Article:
Nyzo techRelease notesNyzo 564: client transaction search

Nyzo 564: client transaction search

Nyzo version 564 (commit on GitHub) adds a transaction search command to the client.

This version affects the client primarily. The ByteUtil changes theoretically improve the stability of other run modes.

In ByteUtil, some checks have been added to the arrayAsStringNoDashes() methods to avoid exceptions when the input array is null. The result of (null) is consistent with the result produced by the arrayAsStringWithDashes() method.

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In ClientTransactionUtil.senderDataForDisplay(), a check was added to avoid null-pointer exceptions.

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In CommandEndpointWeb, running of the command is now wrapped in a try/catch block. If the command throws an exception or does not produce a result, an error result is produced to provide feedback to the user.

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In CommandManager, TransactionSearchCommand was added to the list of available commands.

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In SimpleExecutionResult.toHtml(), the font size was changed to 0.8rem. This is the same font size used in tables in the documentation. A slightly smaller font size is helpful for fitting multiple columns within reasonable space requirements, especially on mobile devices.

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Later in SimpleExecutionResult.toHtml(), a condition was added to bypass rendering of an empty result table.

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The WebUtil.sanitizeString() method is now used to clean both header and data values in rendered HTML tables.

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The new escapeStringForJson() method is used to ensure the validity of string values in JSON responses.

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The SimpleExecutionResult.escapeStringForJson() method escapes characters required by the JSON specification.

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The short command, long command, and description are implemented for TransactionSearchCommand as the Command interface requires. When implementing a new command, care should be taken to ensure that the short command and long command do not match the values used by any other commands.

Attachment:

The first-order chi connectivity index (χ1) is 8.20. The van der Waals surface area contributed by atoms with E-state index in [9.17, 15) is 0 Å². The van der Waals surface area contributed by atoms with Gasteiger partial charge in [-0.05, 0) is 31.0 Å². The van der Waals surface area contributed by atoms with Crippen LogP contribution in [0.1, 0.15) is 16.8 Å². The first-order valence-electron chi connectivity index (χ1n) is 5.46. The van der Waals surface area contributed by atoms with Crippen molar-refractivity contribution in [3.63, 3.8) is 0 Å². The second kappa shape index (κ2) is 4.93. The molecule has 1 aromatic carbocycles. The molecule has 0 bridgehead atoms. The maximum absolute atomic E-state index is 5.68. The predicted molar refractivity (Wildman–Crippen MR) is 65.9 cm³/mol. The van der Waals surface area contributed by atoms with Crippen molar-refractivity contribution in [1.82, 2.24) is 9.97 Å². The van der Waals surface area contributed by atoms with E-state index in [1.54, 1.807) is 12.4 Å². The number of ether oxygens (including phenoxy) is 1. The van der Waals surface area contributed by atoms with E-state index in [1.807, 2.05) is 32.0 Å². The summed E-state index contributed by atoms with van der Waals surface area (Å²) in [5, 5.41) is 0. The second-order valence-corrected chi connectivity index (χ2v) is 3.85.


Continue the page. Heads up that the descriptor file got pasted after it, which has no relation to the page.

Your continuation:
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The transaction-search command searches on either timestamp or block height.

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The transaction-search command requires neither validation nor confirmation. It is not long-running — it produces immediate results based on blocks already loaded into memory. In the future, with appropriate indexing or database backing, this command could be extended to provide a more comprehensive transaction search.

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The TransactionSearchCommand.run() method first processes the arguments. Either a timestamp or a block height may be provided, and the timestamp will be interpreted properly whether it is specified in milliseconds or seconds from the epoch. A minimum and maximum search timestamp are calculated from the provided arguments. Notices are added to the result so the user knows how the search was conducted.

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The block is retrieved from BlockManager, and the result table is produced. Appropriate notices and errors are produced to provide context to the user.

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A row is added for each transaction. An error is produced if the arguments were not able to be processed.

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The TransactionSearchCommand.typeString() method produces a human-readable type string for the table from the transaction's type value.

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